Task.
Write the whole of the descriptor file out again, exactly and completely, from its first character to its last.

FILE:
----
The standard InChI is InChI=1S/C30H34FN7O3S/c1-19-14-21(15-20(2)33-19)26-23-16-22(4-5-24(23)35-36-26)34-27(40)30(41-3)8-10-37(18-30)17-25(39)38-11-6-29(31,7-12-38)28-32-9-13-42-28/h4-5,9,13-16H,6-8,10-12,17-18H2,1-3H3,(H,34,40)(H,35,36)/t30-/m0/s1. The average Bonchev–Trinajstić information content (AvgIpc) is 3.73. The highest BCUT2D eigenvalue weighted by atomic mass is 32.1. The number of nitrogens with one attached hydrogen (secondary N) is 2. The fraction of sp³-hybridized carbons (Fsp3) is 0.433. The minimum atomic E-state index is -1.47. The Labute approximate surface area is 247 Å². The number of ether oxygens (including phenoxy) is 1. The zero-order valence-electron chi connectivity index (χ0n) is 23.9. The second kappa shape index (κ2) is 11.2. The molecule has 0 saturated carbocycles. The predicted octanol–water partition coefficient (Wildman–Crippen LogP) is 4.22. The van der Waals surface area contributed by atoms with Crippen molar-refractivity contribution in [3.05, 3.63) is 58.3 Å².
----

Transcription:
The standard InChI is InChI=1S/C30H34FN7O3S/c1-19-14-21(15-20(2)33-19)26-23-16-22(4-5-24(23)35-36-26)34-27(40)30(41-3)8-10-37(18-30)17-25(39)38-11-6-29(31,7-12-38)28-32-9-13-42-28/h4-5,9,13-16H,6-8,10-12,17-18H2,1-3H3,(H,34,40)(H,35,36)/t30-/m0/s1. The average Bonchev–Trinajstić information content (AvgIpc) is 3.73. The highest BCUT2D eigenvalue weighted by atomic mass is 32.1. The number of nitrogens with one attached hydrogen (secondary N) is 2. The fraction of sp³-hybridized carbons (Fsp3) is 0.433. The minimum atomic E-state index is -1.47. The Labute approximate surface area is 247 Å². The number of ether oxygens (including phenoxy) is 1. The zero-order valence-electron chi connectivity index (χ0n) is 23.9. The second kappa shape index (κ2) is 11.2. The molecule has 0 saturated carbocycles. The predicted octanol–water partition coefficient (Wildman–Crippen LogP) is 4.22. The van der Waals surface area contributed by atoms with Crippen molar-refractivity contribution in [3.05, 3.63) is 58.3 Å².